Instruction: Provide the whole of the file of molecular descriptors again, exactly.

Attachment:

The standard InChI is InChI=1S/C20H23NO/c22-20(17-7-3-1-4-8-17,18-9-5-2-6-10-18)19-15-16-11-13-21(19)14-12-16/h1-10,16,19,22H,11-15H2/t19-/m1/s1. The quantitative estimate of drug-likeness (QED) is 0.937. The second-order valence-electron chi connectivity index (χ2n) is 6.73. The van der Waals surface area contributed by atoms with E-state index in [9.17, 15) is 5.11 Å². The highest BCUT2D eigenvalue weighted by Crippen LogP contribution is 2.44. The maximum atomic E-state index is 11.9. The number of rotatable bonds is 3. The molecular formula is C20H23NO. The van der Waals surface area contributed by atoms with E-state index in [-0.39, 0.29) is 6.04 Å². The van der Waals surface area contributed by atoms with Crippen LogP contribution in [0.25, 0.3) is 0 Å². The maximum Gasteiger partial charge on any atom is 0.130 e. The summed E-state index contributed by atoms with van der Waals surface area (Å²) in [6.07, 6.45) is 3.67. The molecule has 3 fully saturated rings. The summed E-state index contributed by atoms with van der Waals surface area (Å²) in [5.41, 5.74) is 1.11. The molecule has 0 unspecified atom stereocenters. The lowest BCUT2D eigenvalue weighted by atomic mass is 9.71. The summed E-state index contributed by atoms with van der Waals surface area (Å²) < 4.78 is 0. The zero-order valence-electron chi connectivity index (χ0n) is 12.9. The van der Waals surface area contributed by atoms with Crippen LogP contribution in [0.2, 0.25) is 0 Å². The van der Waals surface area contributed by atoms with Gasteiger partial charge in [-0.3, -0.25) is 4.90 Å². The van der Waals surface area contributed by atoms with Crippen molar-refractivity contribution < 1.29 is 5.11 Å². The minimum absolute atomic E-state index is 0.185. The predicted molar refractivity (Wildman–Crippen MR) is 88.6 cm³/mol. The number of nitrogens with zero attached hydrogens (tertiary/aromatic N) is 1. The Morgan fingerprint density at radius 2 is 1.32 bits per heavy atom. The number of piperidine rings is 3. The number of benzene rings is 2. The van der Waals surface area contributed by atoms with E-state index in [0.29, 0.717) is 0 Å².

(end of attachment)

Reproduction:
The standard InChI is InChI=1S/C20H23NO/c22-20(17-7-3-1-4-8-17,18-9-5-2-6-10-18)19-15-16-11-13-21(19)14-12-16/h1-10,16,19,22H,11-15H2/t19-/m1/s1. The quantitative estimate of drug-likeness (QED) is 0.937. The second-order valence-electron chi connectivity index (χ2n) is 6.73. The van der Waals surface area contributed by atoms with E-state index in [9.17, 15) is 5.11 Å². The highest BCUT2D eigenvalue weighted by Crippen LogP contribution is 2.44. The maximum atomic E-state index is 11.9. The number of rotatable bonds is 3. The molecular formula is C20H23NO. The van der Waals surface area contributed by atoms with E-state index in [-0.39, 0.29) is 6.04 Å². The van der Waals surface area contributed by atoms with Crippen LogP contribution in [0.25, 0.3) is 0 Å². The maximum Gasteiger partial charge on any atom is 0.130 e. The summed E-state index contributed by atoms with van der Waals surface area (Å²) in [6.07, 6.45) is 3.67. The molecule has 3 fully saturated rings. The summed E-state index contributed by atoms with van der Waals surface area (Å²) in [5.41, 5.74) is 1.11. The molecule has 0 unspecified atom stereocenters. The lowest BCUT2D eigenvalue weighted by atomic mass is 9.71. The summed E-state index contributed by atoms with van der Waals surface area (Å²) < 4.78 is 0. The zero-order valence-electron chi connectivity index (χ0n) is 12.9. The van der Waals surface area contributed by atoms with Crippen LogP contribution in [0.2, 0.25) is 0 Å². The van der Waals surface area contributed by atoms with Gasteiger partial charge in [-0.3, -0.25) is 4.90 Å². The van der Waals surface area contributed by atoms with Crippen molar-refractivity contribution < 1.29 is 5.11 Å². The minimum absolute atomic E-state index is 0.185. The predicted molar refractivity (Wildman–Crippen MR) is 88.6 cm³/mol. The number of nitrogens with zero attached hydrogens (tertiary/aromatic N) is 1. The Morgan fingerprint density at radius 2 is 1.32 bits per heavy atom. The number of piperidine rings is 3. The number of benzene rings is 2. The van der Waals surface area contributed by atoms with E-state index in [0.29, 0.717) is 0 Å².